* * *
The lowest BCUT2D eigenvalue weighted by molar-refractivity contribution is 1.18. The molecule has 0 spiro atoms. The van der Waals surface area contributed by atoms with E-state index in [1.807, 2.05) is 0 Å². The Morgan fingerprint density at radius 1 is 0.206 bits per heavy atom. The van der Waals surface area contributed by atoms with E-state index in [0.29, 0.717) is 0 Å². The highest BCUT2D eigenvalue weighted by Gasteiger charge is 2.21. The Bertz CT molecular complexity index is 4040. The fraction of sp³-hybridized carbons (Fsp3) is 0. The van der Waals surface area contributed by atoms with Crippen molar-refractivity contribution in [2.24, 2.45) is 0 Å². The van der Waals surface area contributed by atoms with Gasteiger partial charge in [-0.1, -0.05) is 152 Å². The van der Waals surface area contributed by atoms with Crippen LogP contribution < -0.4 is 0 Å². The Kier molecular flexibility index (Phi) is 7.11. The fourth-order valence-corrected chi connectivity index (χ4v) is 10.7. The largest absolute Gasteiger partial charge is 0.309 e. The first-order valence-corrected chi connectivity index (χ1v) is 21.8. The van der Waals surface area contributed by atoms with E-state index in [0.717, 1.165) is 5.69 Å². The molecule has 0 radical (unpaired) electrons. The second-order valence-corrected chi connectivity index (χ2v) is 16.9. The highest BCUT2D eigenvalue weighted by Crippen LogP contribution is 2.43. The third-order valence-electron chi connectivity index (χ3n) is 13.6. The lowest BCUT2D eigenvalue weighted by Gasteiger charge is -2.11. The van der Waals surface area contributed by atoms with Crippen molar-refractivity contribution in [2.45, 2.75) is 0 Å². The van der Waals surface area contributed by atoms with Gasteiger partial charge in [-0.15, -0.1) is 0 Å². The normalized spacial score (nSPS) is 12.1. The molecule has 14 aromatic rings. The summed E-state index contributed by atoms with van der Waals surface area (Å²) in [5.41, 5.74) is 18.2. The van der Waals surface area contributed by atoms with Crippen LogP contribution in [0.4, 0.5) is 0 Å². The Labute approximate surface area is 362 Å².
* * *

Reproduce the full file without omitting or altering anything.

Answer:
The lowest BCUT2D eigenvalue weighted by molar-refractivity contribution is 1.18. The molecule has 0 spiro atoms. The van der Waals surface area contributed by atoms with E-state index in [1.807, 2.05) is 0 Å². The Morgan fingerprint density at radius 1 is 0.206 bits per heavy atom. The van der Waals surface area contributed by atoms with E-state index in [0.29, 0.717) is 0 Å². The highest BCUT2D eigenvalue weighted by Gasteiger charge is 2.21. The Bertz CT molecular complexity index is 4040. The fraction of sp³-hybridized carbons (Fsp3) is 0. The van der Waals surface area contributed by atoms with Crippen molar-refractivity contribution in [2.24, 2.45) is 0 Å². The van der Waals surface area contributed by atoms with Gasteiger partial charge in [-0.1, -0.05) is 152 Å². The van der Waals surface area contributed by atoms with Crippen LogP contribution < -0.4 is 0 Å². The Kier molecular flexibility index (Phi) is 7.11. The fourth-order valence-corrected chi connectivity index (χ4v) is 10.7. The largest absolute Gasteiger partial charge is 0.309 e. The first-order valence-corrected chi connectivity index (χ1v) is 21.8. The van der Waals surface area contributed by atoms with E-state index in [0.717, 1.165) is 5.69 Å². The molecule has 0 radical (unpaired) electrons. The second-order valence-corrected chi connectivity index (χ2v) is 16.9. The highest BCUT2D eigenvalue weighted by Crippen LogP contribution is 2.43. The third-order valence-electron chi connectivity index (χ3n) is 13.6. The lowest BCUT2D eigenvalue weighted by Gasteiger charge is -2.11. The van der Waals surface area contributed by atoms with Crippen molar-refractivity contribution in [2.45, 2.75) is 0 Å². The van der Waals surface area contributed by atoms with Gasteiger partial charge in [-0.15, -0.1) is 0 Å². The normalized spacial score (nSPS) is 12.1. The molecule has 14 aromatic rings. The summed E-state index contributed by atoms with van der Waals surface area (Å²) in [5.41, 5.74) is 18.2. The van der Waals surface area contributed by atoms with Crippen LogP contribution in [0.4, 0.5) is 0 Å². The Labute approximate surface area is 362 Å².